Study Finds Spike In Pennsylvania Child Abuse-Related Deaths
A state study released Thursday found the number of Pennsylvania children killed or nearly killed after abuse had occurred spiked recently, increases likely driven by a new definition of abuse and an uptick in its reporting in the wake of the Jerry Sandusky and Roman Catholic clergy child sexual abuse scandals.
The state Human Services Department report into fatalities and near fatalities during 2015 and 2016 showed both types of reports were up sharply after being fairly level for the preceding six years.
The number of substantiated fatalities and near fatalities ranged between 80 and 92 from 2009 through 2014. In 2016, that number was 127.
The study attributes the rise in part to revisions to the state Child Protective Service Law that took effect at the end of 2014 because the state expanded the definition of abuse, who can be considered a perpetrator, and who must report suspected abuse. Those legislative changes were adopted in response to the Sandusky and clerical abuse scandals.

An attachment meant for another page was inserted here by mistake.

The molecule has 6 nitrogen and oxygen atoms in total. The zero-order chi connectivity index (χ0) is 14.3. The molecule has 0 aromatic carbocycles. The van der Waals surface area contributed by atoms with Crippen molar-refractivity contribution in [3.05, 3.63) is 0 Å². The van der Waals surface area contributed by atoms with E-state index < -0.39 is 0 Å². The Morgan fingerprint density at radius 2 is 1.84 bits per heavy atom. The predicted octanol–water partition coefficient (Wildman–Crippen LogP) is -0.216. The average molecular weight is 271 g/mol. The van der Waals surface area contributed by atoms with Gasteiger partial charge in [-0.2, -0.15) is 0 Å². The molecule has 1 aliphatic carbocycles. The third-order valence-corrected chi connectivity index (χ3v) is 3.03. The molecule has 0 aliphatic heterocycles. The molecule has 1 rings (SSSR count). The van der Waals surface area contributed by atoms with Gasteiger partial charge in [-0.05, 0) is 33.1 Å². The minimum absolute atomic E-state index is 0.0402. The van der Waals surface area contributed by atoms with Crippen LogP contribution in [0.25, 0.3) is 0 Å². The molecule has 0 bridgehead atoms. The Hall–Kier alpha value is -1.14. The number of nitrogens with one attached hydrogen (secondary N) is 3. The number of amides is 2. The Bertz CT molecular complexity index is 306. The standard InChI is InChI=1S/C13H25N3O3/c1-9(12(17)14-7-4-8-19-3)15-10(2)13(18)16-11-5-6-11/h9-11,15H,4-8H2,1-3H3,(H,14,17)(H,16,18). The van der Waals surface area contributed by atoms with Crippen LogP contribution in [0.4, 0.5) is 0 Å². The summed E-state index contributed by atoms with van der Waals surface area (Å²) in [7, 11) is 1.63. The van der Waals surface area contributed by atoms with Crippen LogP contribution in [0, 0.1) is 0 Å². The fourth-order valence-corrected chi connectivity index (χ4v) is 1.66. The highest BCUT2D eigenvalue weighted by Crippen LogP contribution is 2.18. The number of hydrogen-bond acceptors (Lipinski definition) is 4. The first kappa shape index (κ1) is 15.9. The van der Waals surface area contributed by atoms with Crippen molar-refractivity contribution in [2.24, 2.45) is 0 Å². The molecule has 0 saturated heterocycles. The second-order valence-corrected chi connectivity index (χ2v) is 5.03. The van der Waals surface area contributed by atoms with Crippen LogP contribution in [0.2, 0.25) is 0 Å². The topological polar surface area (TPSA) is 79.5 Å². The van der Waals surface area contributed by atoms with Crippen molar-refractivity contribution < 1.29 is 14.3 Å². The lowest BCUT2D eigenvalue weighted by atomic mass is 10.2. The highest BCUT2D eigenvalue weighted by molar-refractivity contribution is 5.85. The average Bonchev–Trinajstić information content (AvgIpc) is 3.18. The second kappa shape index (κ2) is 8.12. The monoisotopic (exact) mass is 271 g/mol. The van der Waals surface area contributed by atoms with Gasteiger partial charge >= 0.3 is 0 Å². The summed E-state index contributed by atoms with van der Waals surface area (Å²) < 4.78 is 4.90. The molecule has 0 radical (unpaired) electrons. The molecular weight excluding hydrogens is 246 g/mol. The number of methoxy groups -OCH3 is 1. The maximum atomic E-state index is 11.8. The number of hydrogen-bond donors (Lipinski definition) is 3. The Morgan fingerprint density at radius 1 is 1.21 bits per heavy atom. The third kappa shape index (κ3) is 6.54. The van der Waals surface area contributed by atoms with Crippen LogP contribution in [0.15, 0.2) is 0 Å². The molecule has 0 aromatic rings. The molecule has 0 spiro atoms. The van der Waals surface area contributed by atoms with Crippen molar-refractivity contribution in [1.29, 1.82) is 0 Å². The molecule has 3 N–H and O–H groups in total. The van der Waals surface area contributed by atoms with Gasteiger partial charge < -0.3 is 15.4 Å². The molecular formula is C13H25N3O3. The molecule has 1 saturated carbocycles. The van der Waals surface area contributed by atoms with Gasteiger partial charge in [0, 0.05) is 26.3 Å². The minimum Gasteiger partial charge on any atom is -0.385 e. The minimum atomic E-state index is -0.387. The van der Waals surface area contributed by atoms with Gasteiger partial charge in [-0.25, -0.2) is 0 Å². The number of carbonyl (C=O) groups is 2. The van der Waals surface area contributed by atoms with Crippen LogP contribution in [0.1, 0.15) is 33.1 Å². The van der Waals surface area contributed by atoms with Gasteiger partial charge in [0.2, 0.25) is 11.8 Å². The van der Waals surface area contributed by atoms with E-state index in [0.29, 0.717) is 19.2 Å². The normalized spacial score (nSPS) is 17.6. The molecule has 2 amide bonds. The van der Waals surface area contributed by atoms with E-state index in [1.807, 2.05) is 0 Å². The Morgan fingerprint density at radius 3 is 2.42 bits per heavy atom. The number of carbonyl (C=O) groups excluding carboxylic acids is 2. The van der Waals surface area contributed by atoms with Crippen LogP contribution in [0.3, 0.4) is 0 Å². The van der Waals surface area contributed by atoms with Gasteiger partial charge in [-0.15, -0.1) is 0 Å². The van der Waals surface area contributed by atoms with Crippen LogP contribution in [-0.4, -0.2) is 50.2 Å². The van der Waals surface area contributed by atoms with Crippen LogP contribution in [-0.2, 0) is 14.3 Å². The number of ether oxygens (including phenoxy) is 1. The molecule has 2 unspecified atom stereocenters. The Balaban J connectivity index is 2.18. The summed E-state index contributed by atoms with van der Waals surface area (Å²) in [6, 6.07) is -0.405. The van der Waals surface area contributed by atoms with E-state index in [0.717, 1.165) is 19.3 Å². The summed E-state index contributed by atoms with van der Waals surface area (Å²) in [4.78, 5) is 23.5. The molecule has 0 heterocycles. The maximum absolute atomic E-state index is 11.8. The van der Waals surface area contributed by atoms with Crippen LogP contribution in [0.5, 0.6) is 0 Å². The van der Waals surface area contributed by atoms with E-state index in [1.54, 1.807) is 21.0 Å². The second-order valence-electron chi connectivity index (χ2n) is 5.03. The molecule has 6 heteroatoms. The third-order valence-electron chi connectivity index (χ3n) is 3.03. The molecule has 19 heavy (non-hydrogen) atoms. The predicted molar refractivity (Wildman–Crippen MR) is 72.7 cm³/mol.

During the 2014-16 period, the number of calls to the ChildLine system for reporting suspected abuse in Pennsylvania increased by about 50 percent, from nearly 30,000 to more than 44,000.
Sandusky, a former assistant football coach at Penn State, was convicted in 2012 of 45 counts of child sexual abuse. He is serving a 30- to 60-year prison sentence, but recently won an appeals court decision giving him a new sentencing hearing.
A team that analyzed the data for the state recommended Pennsylvania provide more support for county-level death review teams and expand education about child abuse deaths for schools, police and those who provide behavioral health and substance abuse disorder treatment.
About 70 percent of the 36 substantiated child abuse-related fatalities in Pennsylvania during 2015 were blamed on the victim's mother, father or both, about the same rate as nationally.